I love bokeh. And this little store that we’re at gave us a great place to be able to shoot some bokeh. There are several things going on here that are very interesting. The F/1.2 is a little bit yellowish and the F/1.8 is a little bit reddish. In this scenario with that F/1.8 the red looks a little nicer on her face. These could both be corrected without any problem. But there’s a really good look at the difference between two thirds of stop with the F/1.2 versus the F/1.8. Look at how much larger the bokeh is on the left.The bokeh blooms, it’s a larger size. And it falls way more out of focus and gives you a much prettier kind of bokeh. Whereas the one on the right, the F/1.8 is okay. But it doesn’t give you that really big beautiful bokeh like you’re getting with the F/1.2. So that’s a matter of apertures. So that is something to consider.
What’s interesting though, is both these lenses suffer a little bit from that kind of football bokeh out towards the edge. The bokeh is a little more rounded in the middle, then you get that kind of cat eye or football shape out towards the edge. They both have that problem. I don’t think the F/1.2 has it worse than the F/1.8 but they both certainly have it.That depends on whether you like the bokeh like that or not, or care about it or not. I think sometimes it’s just a way overblown issue. I don’t think it’s a big deal. You know, as long as the bokeh is beautiful and has a nice transition and I think each of these do. But I do love that 2/3s of a stop that you gain. So there’s a difference on how round and how beautiful that bokeh is going to look.
Let’s take a look at one other image that is a little tighter. What is beautiful about this is I get her eye in focus with that F/1.2. But her second eye is way out of focus. On the F/1.8, I get the front eye in focus and that back eye is falling out of focus, but not as much as the F/1.8. So that 2/3s of a stop also gives you more depth of field. That is something to consider as well. But when it comes to Bokeh, I think that F/1.2 is pretty amazing.
Let’s take a look at these two images when you focus on infinity. I’m really getting edge to edge sharpness. When you look at this from side to side they are very clean and very sharp. Both of these are giving us nice and clean focus from side to side. This is so important when you’re doing any kind of stars or Astro photography, or anything where you want to focus out at infinity. Immediately you can see on the screen here is that you have a tremendous vignetting going on with that F/1.8. Whereas you don’t have that vignetting, maybe a tiny bit, with the F/1.2. But not nearly as much as with the F/1.8. The F/1.2 is giving you consistent shadows and detail in the sky and in the mountain. Whereas the F/1.8 is giving a little bit of vignetting in the corners. And that detail falls off on the sides as far as the shadow detail starts to clog up on the sides. But there’s a look at those two when it comes to focus on infinity.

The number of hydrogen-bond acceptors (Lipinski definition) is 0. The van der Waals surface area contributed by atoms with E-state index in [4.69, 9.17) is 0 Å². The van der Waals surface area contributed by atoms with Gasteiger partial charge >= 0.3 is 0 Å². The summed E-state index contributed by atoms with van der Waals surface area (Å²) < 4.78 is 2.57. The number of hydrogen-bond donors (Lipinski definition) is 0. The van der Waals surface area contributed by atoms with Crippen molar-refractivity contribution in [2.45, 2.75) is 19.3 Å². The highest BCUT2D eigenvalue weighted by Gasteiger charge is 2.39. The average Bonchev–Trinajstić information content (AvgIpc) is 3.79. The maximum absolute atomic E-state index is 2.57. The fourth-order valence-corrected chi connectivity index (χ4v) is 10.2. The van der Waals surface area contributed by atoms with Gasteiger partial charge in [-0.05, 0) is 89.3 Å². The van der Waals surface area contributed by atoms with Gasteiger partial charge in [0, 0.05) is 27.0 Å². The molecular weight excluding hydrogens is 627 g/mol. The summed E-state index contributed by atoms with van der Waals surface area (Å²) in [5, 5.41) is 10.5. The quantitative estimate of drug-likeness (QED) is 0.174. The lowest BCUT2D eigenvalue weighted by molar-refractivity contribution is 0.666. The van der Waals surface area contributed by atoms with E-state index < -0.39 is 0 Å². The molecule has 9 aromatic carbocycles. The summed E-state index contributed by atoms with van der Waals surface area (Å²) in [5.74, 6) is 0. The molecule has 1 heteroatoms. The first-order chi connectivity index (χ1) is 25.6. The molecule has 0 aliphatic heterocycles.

So let me wrap this up. This little 50mm F/1.8 for $200 is a screaming deal. It gives you a close focus distance of 11.8 inches. It’s lightweight so it goes on a mirrorless camera which makes it very simple to carry with you when you go backpacking or to carry it with you in any kind of situation where you are concerned about weight. Which of these lenses would I buy? That’s an easy decision for me. I go for quality and sharpness overall, so I would definitely buy the F/1.2 over the F/1.8 for those two reasons, sharpness, and that bokeh fall off with the F/1.2. That’s important to me. If I’m going to get a fixed focal length lens then I want it to have a very shallow depth of field. The F/1.2 is a fabulous lens. I hope you learned a few things in this comparison between these two 50 millimeter lenses. You know price is a big factor but quality is too so in some ways it may come down to a very tough decision.
So keep those cameras rollin’ and keep on clickin’.
See all the gear I can fit in my SKB 1813 case.